Chuck Spadafora’s father set an example many years ago. He started a high school football booster fund in the Indiana area, and his rule was that you could spend the fund’s interest but never touch the principal. The fund still puts on a banquet each year.
So when Chuck and Linda’s children were teenagers, the couple decided to follow suit. They raised money to build a Teen Center, and they followed the same rule. Though the center no longer exists, the Indiana Teen Fund is now almost $100,000, and it's overseen by The Pittsburgh Foundation. Grants help fund Indiana High School’s after-prom party, speakers coming in to school and summer church camp for youngsters. The Spadaforas also started the Spadafora Family Fund, which targets worthy projects in the Indiana area and in Pittsburgh, on a roughly even basis.
“We’ve enjoyed very much being able to support various things,” said Chuck, who’s an automobile dealer. “I’ve enjoyed immensely leafing through the Foundation’s Wish Book, which lists various worthwhile organizations that need support. I’m particularly focused on the old people and the poor people.”
The Spadaforas have a son with dyslexia and a daughter with scoliosis and have directed grants to agencies that work on those conditions. “The groups we’ve supported have been beautifully run, and we’re very happy that the money is used for research and development,” Linda said.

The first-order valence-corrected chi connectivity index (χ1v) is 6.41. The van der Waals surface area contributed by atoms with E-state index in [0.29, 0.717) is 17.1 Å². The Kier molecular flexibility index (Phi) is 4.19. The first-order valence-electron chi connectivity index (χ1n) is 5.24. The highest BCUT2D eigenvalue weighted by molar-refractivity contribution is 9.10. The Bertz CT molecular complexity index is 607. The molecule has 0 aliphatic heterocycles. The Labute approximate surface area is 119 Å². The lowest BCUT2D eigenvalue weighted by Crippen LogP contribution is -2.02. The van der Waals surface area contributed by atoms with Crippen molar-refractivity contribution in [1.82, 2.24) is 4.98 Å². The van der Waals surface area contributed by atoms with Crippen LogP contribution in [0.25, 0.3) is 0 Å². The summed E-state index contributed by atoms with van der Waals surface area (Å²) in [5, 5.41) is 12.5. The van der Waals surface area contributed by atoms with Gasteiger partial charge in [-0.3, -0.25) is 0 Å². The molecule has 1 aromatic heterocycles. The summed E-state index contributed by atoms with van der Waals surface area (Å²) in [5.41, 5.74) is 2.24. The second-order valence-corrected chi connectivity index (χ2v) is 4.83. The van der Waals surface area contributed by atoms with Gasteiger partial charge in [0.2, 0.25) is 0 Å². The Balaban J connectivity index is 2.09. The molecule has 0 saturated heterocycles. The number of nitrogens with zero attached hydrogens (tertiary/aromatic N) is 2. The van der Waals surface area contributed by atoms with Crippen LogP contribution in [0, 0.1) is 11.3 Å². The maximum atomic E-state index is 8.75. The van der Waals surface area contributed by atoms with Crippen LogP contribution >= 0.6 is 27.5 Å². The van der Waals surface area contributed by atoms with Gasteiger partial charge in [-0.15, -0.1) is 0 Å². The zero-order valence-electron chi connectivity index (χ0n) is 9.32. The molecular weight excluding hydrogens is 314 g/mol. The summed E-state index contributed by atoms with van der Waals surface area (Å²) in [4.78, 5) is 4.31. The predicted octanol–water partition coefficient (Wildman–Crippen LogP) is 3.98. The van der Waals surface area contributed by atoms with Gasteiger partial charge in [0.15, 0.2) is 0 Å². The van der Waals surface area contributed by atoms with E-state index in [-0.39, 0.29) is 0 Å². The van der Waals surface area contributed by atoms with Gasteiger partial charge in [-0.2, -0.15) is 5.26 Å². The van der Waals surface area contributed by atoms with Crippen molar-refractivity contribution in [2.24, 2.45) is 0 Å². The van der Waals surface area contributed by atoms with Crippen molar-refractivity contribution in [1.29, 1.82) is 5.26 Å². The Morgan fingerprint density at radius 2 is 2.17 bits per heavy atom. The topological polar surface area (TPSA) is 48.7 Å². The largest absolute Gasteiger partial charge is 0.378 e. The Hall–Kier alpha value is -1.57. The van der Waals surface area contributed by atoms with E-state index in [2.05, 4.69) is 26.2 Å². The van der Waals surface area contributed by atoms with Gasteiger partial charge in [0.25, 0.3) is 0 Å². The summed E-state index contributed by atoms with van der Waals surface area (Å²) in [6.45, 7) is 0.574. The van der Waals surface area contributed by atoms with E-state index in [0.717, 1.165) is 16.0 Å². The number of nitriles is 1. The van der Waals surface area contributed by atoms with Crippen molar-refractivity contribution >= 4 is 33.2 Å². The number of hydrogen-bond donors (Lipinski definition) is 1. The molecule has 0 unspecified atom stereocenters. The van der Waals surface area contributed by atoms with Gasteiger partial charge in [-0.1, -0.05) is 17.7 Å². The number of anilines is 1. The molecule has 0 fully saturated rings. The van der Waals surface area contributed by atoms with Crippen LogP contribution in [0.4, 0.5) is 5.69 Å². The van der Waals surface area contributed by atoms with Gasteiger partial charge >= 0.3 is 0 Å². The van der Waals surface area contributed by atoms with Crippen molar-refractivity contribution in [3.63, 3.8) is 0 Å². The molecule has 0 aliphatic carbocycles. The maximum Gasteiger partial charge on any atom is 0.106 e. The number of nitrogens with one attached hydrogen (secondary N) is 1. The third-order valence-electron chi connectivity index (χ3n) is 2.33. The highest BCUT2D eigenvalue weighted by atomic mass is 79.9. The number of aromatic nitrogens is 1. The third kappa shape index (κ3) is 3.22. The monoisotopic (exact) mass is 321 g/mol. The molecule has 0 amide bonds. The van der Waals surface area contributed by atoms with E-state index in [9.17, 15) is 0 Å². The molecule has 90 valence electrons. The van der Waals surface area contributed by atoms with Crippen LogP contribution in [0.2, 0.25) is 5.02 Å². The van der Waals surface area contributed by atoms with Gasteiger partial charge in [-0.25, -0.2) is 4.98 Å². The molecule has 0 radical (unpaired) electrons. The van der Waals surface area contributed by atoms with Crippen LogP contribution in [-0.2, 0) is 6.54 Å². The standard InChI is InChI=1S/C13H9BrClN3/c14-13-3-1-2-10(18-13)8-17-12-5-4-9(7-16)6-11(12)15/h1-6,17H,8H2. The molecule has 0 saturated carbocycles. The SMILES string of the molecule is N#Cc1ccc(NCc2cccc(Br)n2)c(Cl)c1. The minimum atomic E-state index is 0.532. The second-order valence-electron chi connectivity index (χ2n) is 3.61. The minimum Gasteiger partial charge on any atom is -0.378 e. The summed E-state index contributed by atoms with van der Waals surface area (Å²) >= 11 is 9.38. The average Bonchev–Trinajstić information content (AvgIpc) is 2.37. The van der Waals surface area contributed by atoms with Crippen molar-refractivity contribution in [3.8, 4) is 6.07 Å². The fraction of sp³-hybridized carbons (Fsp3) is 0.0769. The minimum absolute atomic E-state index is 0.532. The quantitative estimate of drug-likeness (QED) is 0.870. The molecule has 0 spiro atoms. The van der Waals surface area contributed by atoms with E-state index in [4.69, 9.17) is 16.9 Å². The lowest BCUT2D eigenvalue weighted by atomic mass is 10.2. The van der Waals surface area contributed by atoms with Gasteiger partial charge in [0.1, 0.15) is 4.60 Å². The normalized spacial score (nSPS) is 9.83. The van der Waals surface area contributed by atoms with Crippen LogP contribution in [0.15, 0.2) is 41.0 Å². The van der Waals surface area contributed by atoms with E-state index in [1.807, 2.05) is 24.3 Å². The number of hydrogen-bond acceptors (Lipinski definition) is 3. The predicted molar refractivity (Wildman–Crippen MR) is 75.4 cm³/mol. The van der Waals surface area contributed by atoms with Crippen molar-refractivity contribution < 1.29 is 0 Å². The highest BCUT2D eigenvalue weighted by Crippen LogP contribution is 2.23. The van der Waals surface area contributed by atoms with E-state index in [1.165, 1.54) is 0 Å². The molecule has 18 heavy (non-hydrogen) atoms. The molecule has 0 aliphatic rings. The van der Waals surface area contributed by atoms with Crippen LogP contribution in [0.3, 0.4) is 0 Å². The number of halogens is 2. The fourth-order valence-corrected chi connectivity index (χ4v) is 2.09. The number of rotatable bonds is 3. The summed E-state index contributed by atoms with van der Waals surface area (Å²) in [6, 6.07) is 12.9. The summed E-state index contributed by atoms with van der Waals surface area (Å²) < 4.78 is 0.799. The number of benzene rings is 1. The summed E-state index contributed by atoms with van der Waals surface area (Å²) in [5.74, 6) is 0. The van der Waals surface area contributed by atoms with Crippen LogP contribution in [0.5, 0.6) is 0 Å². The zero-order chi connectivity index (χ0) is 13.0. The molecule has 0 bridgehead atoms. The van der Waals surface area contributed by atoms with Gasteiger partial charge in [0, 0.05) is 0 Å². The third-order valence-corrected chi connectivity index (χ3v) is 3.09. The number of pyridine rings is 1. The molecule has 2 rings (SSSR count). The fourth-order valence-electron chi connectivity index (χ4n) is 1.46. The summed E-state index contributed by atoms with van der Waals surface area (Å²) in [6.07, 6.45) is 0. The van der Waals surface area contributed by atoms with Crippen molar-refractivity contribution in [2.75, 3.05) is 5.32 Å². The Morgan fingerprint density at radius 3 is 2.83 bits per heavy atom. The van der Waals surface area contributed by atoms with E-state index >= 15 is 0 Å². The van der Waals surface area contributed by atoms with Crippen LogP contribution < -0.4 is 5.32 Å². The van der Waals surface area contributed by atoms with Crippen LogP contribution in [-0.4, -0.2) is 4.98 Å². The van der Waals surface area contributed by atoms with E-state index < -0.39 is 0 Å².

Working with The Pittsburgh Foundation has been very easy, they said. “There’s enough paperwork and communications, but not too much,” Chuck said. “Once a quarter we get a simple statement that says ‘Here’s what you started with, here’s how much it grew, here’s our fees, here’s how much you have left, and here’s how much you have to spend for the year.”
When they get ideas of what to support, they put them in a file and then once or twice a year sit down and decide what to do.
“It’s not hard to find good ideas,” Chuck said. “The hard part is finding the dollars. I’d encourage everyone who’s thinking about it to start a fund with The Pittsburgh Foundation.”